The heroine is juxtaposed with ridiculous male characters not only in combat, but in a context which is friendlier but no less humiliating for the man. A deity called Bilious, the “Oh God of hangovers,” manifests as a sickly pale and initially heavily intoxicated man. Susan, again assuming a masculine role, rescues him from danger and carries him, unconscious, to Unseen University, where she enlists the questionable help of doddering old male academics. After their potion manages to sober him up, he insists on accompanying her on her journey to the Tooth Fairy’s castle to confront Teatime. In response to her question about whether he could help in a fight, he responds, “Yes, I could be sick on people,” and in fact this overestimates his usefulness to her. Although he ultimately serves as a love interest for the almost equally ridiculous Tooth Fairy, his main purpose is to make Susan look more competent and respectable, not to mention attractive, by comparison.
Susan ultimately defeats Teatime in combat twice, ending in his demise. In the final instance, the children in her care even witness the killing and applaud her, reminiscent of the sarcastic cliché “and then everyone clapped,” used on social media to mock those who tell self-aggrandizing tall tales. Indeed, the entire concept of women as action heroes is a lie, with no value but as a shallow thrill. With very rare exceptions, such a fantasy is encouraging women to identify with the one thing which is furthest from what they are naturally suited for, and which they can thus never achieve in reality. Perhaps from a callous business perspective, this would make sense; it makes them less satisfied with reality and thus more willing to spend money on escapist entertainment. But, of course, from the perspective of anyone who hopes for people to find fulfilment in reality, this is toxic.
The story presents a refreshing deviation from the common platitude that everyone should think independently and question everything. An endorsement of unquestioning belief comes when the slow-witted Banjo’s stubborn adherence to his culture’s mythology and tradition ultimately leads to Teatime’s defeat. Initially involved in Teatime’s endeavors through his higher-agency brother Medium Dave, Banjo is surprised to finally learn of Teatime’s plans from the assassin’s own boasting. He is distressed by the idea that there might no longer be a Hogfather, insisting simply, “There’s got to be a Hogfather. There’s always a Hogfather,” and adding that without him, the holiday on which he hands out presents could not exist.
It is this distress which leads Banjo to disobey Teatime’s order to seize Susan, and instead to obey his oppressive mother’s remembered command to not even touch girls, let alone throw them down the stairs, as Teatime would have him do. He instead seizes Teatime, interrupting his attack on Susan and ultimately allowing her to defeat him. In a later scene, it is she who finally kills Teatime. Again, it is obedience to the rules he has been taught, not independent thought, which allows him to save Susan, and thereby to defend society against the forces of cynicism.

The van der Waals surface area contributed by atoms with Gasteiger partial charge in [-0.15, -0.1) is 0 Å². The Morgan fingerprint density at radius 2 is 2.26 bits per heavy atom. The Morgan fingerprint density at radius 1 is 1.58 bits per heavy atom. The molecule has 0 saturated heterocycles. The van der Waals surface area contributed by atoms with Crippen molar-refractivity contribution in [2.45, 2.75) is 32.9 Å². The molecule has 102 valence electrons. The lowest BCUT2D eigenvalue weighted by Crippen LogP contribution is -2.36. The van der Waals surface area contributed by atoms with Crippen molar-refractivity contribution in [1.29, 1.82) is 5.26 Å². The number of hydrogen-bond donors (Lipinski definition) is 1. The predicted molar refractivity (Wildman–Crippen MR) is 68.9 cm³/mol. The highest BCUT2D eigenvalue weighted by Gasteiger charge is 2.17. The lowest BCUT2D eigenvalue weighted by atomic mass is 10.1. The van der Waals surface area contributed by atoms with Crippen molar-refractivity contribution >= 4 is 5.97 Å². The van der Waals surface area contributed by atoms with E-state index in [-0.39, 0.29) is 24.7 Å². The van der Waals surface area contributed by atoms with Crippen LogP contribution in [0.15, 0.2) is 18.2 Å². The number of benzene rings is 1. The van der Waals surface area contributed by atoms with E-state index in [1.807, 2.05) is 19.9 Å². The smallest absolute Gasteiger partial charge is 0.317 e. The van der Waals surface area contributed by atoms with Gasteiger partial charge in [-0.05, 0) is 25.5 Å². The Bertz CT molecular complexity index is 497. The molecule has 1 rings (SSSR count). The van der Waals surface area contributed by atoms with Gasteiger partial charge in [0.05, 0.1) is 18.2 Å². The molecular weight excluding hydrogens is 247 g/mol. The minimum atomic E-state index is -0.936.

Pratchett thankfully avoids the popular modern conceit that religion or mythology is simply an adaptation to various human weaknesses, existing to provide comfort or to “make life bearable.” Near the end of the film, Susan suggests this and is corrected by Death, who explains that people “need fantasy to be human,” and need practice believing in “little lies” such as the Tooth Fairy in order to believe in big “lies” such as “justice, mercy, [and] duty.” As Death explains, these things do not exist in that they cannot be objectively observed or measured. Reflecting the mechanical thinking of the Auditors, he explains that if you “take the universe and grind it down to the finest powder, and sieve it through the finest sieve,” you cannot find “one atom of justice, one molecule of mercy.” Yet he ultimately sides with human beings, who “need to believe in things that aren’t true. How else could they become?” By this, we can assume he means not only that people need beliefs in order to achieve their own higher potential, but that some things are actually made real through belief.
Most people in the West have been exposed to propaganda which deviates from objective reality to an extreme degree, alleging that our thoughts alter reality in absurd ways, such as the idea that our subconscious racial biases cause blacks’ dysfunction. Repulsed by this type of fantasy and the real-world abuses it enables, some may become more like the Auditors, and look suspiciously upon any hint of Romanticism, but this would be a mistake. Such a purely objective attitude is not in line with human nature or well-being; belief in something beyond the evidence of the five senses is universal across human cultures, and arguably even serves evolutionary purposes, as Pratchett himself would agree. These include strengthening social trust, as well as inspiring people to take great risks to defend their own group in conflicts with others by providing a strong sense of identity and moral purpose. This is particularly salient in a society where traditional sources of identity and purpose – particularly religion and white ethnic identity – have declined since the 1960s and are widely derided by our cultural elites.
Near the end of the film, Death explains that if there had not been enough belief in the Hogfather by dawn on that morning, the Sun would not have risen. Instead, “[a] mere ball of flaming gas would have illuminated the world.” In other words, without belief, even as objective facts would remain the same, they would lack any human interpretation to provide meaning, and humanity would remain in spiritual darkness indefinitely.